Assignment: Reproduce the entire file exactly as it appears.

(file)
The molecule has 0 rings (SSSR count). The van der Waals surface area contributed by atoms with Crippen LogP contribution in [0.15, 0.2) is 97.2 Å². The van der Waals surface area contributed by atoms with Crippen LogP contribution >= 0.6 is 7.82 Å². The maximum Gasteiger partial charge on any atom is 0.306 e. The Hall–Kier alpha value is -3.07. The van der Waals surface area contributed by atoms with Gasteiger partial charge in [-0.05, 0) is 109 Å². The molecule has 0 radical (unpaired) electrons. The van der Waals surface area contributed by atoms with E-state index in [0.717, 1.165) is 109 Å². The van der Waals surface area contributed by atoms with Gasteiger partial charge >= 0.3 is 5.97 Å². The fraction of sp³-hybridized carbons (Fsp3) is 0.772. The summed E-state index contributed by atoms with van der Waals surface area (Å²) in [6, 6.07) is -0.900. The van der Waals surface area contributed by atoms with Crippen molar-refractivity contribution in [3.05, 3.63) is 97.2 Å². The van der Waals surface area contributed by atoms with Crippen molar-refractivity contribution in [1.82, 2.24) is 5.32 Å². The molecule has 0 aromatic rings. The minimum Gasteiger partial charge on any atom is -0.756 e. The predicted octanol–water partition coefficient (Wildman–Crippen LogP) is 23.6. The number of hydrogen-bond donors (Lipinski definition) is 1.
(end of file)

The molecule has 0 rings (SSSR count). The van der Waals surface area contributed by atoms with Crippen LogP contribution in [0.15, 0.2) is 97.2 Å². The van der Waals surface area contributed by atoms with Crippen LogP contribution >= 0.6 is 7.82 Å². The maximum Gasteiger partial charge on any atom is 0.306 e. The Hall–Kier alpha value is -3.07. The van der Waals surface area contributed by atoms with Gasteiger partial charge in [-0.05, 0) is 109 Å². The molecule has 0 radical (unpaired) electrons. The van der Waals surface area contributed by atoms with E-state index in [0.717, 1.165) is 109 Å². The van der Waals surface area contributed by atoms with Gasteiger partial charge >= 0.3 is 5.97 Å². The fraction of sp³-hybridized carbons (Fsp3) is 0.772. The summed E-state index contributed by atoms with van der Waals surface area (Å²) in [6, 6.07) is -0.900. The van der Waals surface area contributed by atoms with Crippen molar-refractivity contribution in [3.05, 3.63) is 97.2 Å². The van der Waals surface area contributed by atoms with Crippen molar-refractivity contribution in [1.82, 2.24) is 5.32 Å². The molecule has 0 aromatic rings. The minimum Gasteiger partial charge on any atom is -0.756 e. The predicted octanol–water partition coefficient (Wildman–Crippen LogP) is 23.6. The number of hydrogen-bond donors (Lipinski definition) is 1.